I was looking through a feature in some Romance languages, Spanish and French, where nouns in Spanish change depending on gender. I was wondering if Latin had a few of these. Here are examples in Spanish and in French.

Particular examples are

  • el consonante: rhyme, la consonante: the consonant (Spanish)

  • le bal: dance, la balle: ball (French)

Nothing contrived such as canis, canis, m/f meaning one is a male dog and the other is female.

Nemo, neminis, m/f and dies, diei, m/f are nouns of ambiguous gender which is a different situation.

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    Obligatory Spanish example: ¿Cómo se escribe "papa" en Inglés? – Davy M Aug 21 '19 at 2:43
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    The most puzzling example to me is that in French people use the male version of "day" to say "hi" and the female to say "bye" (Bonjour / Bonne journée – Bon soir / Bonne soirée). – Stian Yttervik Aug 21 '19 at 10:18

The masculine noun flamen denotes a type of priest. The neuter noun flamen means 'a blast, gust (of wind)' or 'an exhalation, breath.'

Also, generally, the words for various fruit trees and the fruits that they produce differ only in gender. Examples include cerasus (f.), 'cherry tree,' vs. cerasum (n.), 'cherry'; malus (f.), 'apple tree,' vs. malum (n.), 'apple'*; prunus (f.), 'plum tree,' vs. prunum, 'plum'; and cornus (f.), 'cornelian cherry tree,' vs. cornum (n), 'cornelian cherry.'**

* As a masculine noun, malus can also mean 'pole' or 'mast.' I'm excluding forms of the adjective malus from this discussion because the a is short in that word but long in these three.

** There's also the neuter noun cornu, 'horn,' which may overlap in some forms with cornus and cornum.


In fact, dies does have a slightly different meaning in the two genders. The masculine is the more general meaning, but for specific meanings like an appointed special day or day as a deity you need the feminine. This division probably has to do with the word being originally masculine but being leveled to feminine gender to conform with the rest of the fifth declension.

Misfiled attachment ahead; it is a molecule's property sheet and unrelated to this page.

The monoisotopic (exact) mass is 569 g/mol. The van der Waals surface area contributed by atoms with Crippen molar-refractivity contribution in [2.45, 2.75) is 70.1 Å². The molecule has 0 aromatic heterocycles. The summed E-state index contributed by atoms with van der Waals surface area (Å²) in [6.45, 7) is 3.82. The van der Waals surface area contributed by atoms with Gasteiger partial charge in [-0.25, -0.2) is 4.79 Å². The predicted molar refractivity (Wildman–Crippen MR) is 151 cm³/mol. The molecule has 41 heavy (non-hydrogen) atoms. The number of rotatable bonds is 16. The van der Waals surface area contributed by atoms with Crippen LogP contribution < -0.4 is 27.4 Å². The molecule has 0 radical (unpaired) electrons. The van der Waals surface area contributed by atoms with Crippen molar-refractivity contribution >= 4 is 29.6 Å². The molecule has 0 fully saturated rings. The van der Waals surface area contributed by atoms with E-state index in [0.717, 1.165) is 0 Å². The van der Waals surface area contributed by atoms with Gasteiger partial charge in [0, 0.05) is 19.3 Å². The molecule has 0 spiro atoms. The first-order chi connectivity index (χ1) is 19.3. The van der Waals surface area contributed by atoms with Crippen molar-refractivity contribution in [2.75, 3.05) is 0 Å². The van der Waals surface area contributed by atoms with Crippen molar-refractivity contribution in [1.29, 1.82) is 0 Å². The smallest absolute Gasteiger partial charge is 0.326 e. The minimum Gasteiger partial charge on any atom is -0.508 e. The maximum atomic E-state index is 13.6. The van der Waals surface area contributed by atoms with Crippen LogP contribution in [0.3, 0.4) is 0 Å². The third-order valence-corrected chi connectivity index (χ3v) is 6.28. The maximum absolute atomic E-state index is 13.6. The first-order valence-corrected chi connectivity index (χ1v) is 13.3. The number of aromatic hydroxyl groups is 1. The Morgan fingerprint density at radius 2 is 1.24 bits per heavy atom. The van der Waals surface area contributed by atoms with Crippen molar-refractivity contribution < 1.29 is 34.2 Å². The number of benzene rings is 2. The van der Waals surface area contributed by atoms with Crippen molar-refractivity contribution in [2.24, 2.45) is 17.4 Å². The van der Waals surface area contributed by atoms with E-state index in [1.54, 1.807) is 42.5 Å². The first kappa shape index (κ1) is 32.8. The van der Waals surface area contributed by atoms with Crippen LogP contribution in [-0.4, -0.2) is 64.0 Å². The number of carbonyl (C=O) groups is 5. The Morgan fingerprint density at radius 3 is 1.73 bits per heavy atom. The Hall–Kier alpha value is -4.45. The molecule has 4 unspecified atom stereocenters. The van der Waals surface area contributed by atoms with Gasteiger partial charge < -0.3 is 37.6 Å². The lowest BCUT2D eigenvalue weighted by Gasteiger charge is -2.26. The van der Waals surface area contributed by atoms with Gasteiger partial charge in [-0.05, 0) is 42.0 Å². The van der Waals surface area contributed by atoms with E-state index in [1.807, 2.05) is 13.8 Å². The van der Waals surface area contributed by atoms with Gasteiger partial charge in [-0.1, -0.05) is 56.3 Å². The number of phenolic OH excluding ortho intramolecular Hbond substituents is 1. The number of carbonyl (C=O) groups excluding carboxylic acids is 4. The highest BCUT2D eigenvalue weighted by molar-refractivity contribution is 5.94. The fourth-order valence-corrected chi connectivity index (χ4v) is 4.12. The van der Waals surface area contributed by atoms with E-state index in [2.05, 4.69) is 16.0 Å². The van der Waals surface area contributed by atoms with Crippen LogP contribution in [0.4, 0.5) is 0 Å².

Another common example is the plural of locus. The masculine plural loci refers to individual places, whereas loca refers to connected places. This has to do with the collective meaning of the neuter plural. The two plurals look a little different, but this is similar to the French example you mention.

For more details, check the related questions on dies and loci/loca.

For an example related to canis, consider lupus and lupa. While they primarily mean "he-wolf" and "she-wolf", the feminine version has the additional meaning of a prostitute but the masculine one does not.

For yet another example, there are the nouns gallus (a rooster) and galla (a nut or bad wine) in addition to the adjective gallus (Gallic).

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    Gallus also denotes a castrated priest of Cybele – cnread Aug 20 '19 at 18:54
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    @cnread So not just roosters but also capons.... – C Monsour Jan 11 at 20:11

If I got it right, you are asking if there are homophones in Latin. Unsurprisingly, as (I suppose) in any language, there are plenty of them!

For example, you can find a non-exhaustive list on the Wiktionary.

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    Actually, I do not think any of these are real homonyms. Almost all are words that can be used both as common and proper nouns. Anyway, the question was about homonyms of two different genders. – fdb Aug 20 '19 at 16:32
  • fusus (noun) and fusus (participle) are indeed homonyms, but both are masculine. – fdb Aug 20 '19 at 16:37
  • I think the question was asked because the website Lenny read presents homophones as something very particular to French, which is quite strange. – Luc Aug 20 '19 at 17:12

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